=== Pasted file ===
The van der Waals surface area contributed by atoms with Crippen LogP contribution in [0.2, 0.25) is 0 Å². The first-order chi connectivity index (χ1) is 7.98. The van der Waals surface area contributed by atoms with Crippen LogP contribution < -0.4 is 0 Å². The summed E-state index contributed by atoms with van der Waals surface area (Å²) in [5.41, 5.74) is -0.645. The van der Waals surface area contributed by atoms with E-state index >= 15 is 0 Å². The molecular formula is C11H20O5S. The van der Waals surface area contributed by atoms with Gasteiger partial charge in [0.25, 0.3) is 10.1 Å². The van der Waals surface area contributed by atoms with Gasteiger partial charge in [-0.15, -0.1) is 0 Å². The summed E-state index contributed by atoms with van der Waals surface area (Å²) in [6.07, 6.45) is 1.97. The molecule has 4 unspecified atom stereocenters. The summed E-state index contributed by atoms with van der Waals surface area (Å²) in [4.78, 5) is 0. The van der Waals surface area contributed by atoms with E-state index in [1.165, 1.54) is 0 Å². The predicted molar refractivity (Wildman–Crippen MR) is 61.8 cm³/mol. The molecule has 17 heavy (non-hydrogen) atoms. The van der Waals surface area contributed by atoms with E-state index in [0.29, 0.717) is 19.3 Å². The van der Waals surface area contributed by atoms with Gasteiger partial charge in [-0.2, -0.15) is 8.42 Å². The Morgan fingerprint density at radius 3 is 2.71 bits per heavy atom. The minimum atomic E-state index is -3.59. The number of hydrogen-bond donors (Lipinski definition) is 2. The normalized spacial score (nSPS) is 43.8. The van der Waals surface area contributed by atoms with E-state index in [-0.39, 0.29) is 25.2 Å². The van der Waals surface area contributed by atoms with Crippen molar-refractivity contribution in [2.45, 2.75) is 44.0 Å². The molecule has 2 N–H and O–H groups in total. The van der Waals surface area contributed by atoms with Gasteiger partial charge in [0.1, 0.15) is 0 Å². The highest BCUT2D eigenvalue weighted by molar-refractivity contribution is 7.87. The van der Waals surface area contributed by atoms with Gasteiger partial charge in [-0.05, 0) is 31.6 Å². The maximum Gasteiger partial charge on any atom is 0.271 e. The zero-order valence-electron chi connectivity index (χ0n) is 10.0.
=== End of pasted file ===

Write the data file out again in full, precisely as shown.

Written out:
The van der Waals surface area contributed by atoms with Crippen LogP contribution in [0.2, 0.25) is 0 Å². The first-order chi connectivity index (χ1) is 7.98. The van der Waals surface area contributed by atoms with Crippen LogP contribution < -0.4 is 0 Å². The summed E-state index contributed by atoms with van der Waals surface area (Å²) in [5.41, 5.74) is -0.645. The van der Waals surface area contributed by atoms with E-state index >= 15 is 0 Å². The molecular formula is C11H20O5S. The van der Waals surface area contributed by atoms with Gasteiger partial charge in [0.25, 0.3) is 10.1 Å². The van der Waals surface area contributed by atoms with Gasteiger partial charge in [-0.15, -0.1) is 0 Å². The summed E-state index contributed by atoms with van der Waals surface area (Å²) in [6.07, 6.45) is 1.97. The molecule has 4 unspecified atom stereocenters. The summed E-state index contributed by atoms with van der Waals surface area (Å²) in [4.78, 5) is 0. The van der Waals surface area contributed by atoms with E-state index in [1.165, 1.54) is 0 Å². The predicted molar refractivity (Wildman–Crippen MR) is 61.8 cm³/mol. The molecule has 17 heavy (non-hydrogen) atoms. The van der Waals surface area contributed by atoms with E-state index in [0.29, 0.717) is 19.3 Å². The van der Waals surface area contributed by atoms with Gasteiger partial charge in [-0.2, -0.15) is 8.42 Å². The Morgan fingerprint density at radius 3 is 2.71 bits per heavy atom. The minimum atomic E-state index is -3.59. The number of hydrogen-bond donors (Lipinski definition) is 2. The normalized spacial score (nSPS) is 43.8. The van der Waals surface area contributed by atoms with E-state index in [-0.39, 0.29) is 25.2 Å². The van der Waals surface area contributed by atoms with Crippen molar-refractivity contribution in [2.45, 2.75) is 44.0 Å². The molecule has 2 N–H and O–H groups in total. The van der Waals surface area contributed by atoms with Gasteiger partial charge in [0.1, 0.15) is 0 Å². The highest BCUT2D eigenvalue weighted by molar-refractivity contribution is 7.87. The van der Waals surface area contributed by atoms with Gasteiger partial charge in [-0.05, 0) is 31.6 Å². The maximum Gasteiger partial charge on any atom is 0.271 e. The zero-order valence-electron chi connectivity index (χ0n) is 10.0.